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Clampers Dedicate Historic Monument At Raymond Museum

RAYMOND — The merry band of gentlemen known as E Clampus Vitus (the Clampers) will be dedicating yet another piece of Gold Rush history on Sunday, May 1, this time in the historic town of Raymond.

The Clampers (E Clampus Vitus Grub Gulch Chapter #41-49) have generously donated a Monitor Hydraulic Nozzle to the Raymond Museum and set up a display to explain how they worked and why their use had to be banned due to their destructive nature.

On Sunday at 11:30 a.m., the public is invited to join them as they gather at the museum to unveil the display and dedicate a monument to this bygone practice.

Hydraulic mining was a method used to recover gold in the latter years of the 1800s. Once the richest gravels had been depleted of the most easily accessible gold through panning and the use of sluice boxes, hydraulic mining became the order of the day. Through the use of high pressure jets of water and a nozzle called a monitor, miners could unearth material right down to the bedrock.

This method allowed mining companies to move tons and tons of dirt and gravel at far less cost than conventional methods. But there was a huge downside. Massive amounts of material were dumped into streams and rivers, clogging them with debris and causing extensive flooding and erosion.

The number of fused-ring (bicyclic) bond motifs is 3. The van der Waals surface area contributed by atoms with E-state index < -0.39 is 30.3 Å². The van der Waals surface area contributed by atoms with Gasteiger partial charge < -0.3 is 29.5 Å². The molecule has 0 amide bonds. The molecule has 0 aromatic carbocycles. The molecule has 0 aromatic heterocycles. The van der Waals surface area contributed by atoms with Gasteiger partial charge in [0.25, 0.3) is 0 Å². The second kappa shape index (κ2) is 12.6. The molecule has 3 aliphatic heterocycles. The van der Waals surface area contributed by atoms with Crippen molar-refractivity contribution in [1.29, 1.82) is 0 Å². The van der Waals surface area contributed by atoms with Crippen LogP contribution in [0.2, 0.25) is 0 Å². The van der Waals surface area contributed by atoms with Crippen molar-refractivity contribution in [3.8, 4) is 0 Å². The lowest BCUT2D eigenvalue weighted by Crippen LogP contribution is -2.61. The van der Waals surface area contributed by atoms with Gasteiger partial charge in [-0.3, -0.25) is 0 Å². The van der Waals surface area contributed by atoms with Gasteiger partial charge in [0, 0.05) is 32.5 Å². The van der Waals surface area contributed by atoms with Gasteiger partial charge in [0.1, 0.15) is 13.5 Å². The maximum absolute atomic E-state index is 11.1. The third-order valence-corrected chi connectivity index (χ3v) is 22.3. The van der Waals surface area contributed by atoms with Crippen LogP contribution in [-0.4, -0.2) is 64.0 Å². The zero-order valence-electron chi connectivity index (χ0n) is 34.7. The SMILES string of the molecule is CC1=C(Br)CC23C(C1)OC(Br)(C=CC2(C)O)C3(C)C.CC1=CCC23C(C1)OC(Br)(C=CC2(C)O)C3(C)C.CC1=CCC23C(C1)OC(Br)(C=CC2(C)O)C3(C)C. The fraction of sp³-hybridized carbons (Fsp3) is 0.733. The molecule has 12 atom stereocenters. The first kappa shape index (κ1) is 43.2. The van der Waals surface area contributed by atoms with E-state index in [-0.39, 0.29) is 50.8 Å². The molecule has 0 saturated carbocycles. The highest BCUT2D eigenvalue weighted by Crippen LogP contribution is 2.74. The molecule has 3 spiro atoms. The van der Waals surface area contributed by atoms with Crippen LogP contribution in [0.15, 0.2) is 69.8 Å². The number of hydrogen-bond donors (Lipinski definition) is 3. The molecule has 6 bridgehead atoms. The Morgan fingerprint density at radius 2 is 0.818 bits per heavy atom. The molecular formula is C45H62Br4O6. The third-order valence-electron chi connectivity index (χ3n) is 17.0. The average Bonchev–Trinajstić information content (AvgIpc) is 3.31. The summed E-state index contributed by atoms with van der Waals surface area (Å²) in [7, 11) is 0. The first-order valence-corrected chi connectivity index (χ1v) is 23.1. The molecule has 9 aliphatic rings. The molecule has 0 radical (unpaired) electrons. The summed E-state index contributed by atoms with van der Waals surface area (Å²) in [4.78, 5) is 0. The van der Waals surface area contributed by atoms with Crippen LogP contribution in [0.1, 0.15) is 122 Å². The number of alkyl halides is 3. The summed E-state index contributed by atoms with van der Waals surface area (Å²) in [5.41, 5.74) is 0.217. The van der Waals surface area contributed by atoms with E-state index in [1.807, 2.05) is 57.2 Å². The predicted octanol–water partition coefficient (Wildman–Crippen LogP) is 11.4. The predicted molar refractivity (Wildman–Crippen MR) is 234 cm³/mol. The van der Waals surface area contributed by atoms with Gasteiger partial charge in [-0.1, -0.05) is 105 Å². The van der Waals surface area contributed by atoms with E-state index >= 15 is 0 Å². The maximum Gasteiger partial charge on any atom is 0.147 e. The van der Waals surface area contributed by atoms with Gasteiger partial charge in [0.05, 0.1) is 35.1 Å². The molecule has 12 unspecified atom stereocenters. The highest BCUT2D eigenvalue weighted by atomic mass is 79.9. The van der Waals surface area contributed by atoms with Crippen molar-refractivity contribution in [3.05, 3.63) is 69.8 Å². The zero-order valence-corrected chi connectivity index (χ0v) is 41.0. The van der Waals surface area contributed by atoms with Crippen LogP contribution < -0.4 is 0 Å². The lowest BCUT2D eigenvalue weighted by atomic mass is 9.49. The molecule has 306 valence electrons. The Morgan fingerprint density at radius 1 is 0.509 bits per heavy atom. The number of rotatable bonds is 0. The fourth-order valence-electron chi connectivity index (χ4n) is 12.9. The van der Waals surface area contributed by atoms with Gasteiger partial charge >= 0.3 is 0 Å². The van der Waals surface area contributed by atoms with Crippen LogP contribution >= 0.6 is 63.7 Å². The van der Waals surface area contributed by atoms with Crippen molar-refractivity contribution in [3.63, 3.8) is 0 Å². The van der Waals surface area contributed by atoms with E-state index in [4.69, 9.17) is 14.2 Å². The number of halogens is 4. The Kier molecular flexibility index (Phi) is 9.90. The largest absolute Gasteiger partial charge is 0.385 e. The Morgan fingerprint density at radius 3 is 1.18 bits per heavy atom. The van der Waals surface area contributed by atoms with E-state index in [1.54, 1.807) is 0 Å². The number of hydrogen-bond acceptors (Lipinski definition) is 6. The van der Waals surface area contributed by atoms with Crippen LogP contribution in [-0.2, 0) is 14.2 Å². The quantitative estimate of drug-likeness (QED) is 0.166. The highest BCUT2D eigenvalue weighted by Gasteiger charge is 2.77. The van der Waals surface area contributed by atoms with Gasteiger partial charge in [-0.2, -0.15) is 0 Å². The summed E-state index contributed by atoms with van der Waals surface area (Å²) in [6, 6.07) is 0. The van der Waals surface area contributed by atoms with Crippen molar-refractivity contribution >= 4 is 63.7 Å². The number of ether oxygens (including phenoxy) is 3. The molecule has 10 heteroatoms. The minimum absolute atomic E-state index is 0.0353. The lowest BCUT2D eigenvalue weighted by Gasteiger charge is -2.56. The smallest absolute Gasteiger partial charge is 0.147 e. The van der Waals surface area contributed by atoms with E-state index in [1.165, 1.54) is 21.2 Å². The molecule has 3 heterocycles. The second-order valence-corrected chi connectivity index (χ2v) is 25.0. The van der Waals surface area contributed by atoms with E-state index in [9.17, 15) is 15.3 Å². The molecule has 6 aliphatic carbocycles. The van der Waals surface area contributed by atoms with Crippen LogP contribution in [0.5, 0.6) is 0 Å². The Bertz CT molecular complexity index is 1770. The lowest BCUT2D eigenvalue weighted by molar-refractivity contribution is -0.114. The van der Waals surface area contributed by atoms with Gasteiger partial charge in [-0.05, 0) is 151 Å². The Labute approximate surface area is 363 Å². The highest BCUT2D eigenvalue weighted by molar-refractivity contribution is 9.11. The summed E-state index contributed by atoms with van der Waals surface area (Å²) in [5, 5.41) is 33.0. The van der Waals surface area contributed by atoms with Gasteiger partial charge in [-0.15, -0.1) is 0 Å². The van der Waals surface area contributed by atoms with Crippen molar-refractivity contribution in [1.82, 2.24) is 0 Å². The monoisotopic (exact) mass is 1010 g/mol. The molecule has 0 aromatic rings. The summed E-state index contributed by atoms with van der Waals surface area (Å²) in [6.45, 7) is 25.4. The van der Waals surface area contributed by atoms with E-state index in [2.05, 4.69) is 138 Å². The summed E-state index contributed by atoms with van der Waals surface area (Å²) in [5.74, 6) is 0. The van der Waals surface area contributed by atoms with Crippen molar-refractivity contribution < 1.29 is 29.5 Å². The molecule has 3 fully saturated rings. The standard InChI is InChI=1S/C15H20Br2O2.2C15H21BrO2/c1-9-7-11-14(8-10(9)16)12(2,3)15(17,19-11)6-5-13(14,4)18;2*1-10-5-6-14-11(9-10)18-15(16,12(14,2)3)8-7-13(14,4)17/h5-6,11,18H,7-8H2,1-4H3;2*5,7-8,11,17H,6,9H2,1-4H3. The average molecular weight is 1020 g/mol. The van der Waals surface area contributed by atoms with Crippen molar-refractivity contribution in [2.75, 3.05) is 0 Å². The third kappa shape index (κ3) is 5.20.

Farmers cried foul, as their fertile farmlands were covered with silt from the mining upstream. With the huge silt discharges into the river, flooding became a bigger and bigger problem, destroying not only rich farmlands, but towns as well. The war over hydraulic mining continued throughout the 1870s and 1880s. Farmers feuded with the miners, politicians got involved, and eventually the practice was outlawed on Jan. 7, 1884. (source http://www.goldrushnuggets.com)

Everyone is invited to join the Clampers at the Raymond museum on Sunday as they add yet another monument to the dozens and dozens found along the highways and byways of the west, preserving and celebrating the history of a bygone era.

For a complete list of Clampers monuments, visit http://eclampusvitus.com

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Sierra News Online

Sierra News Online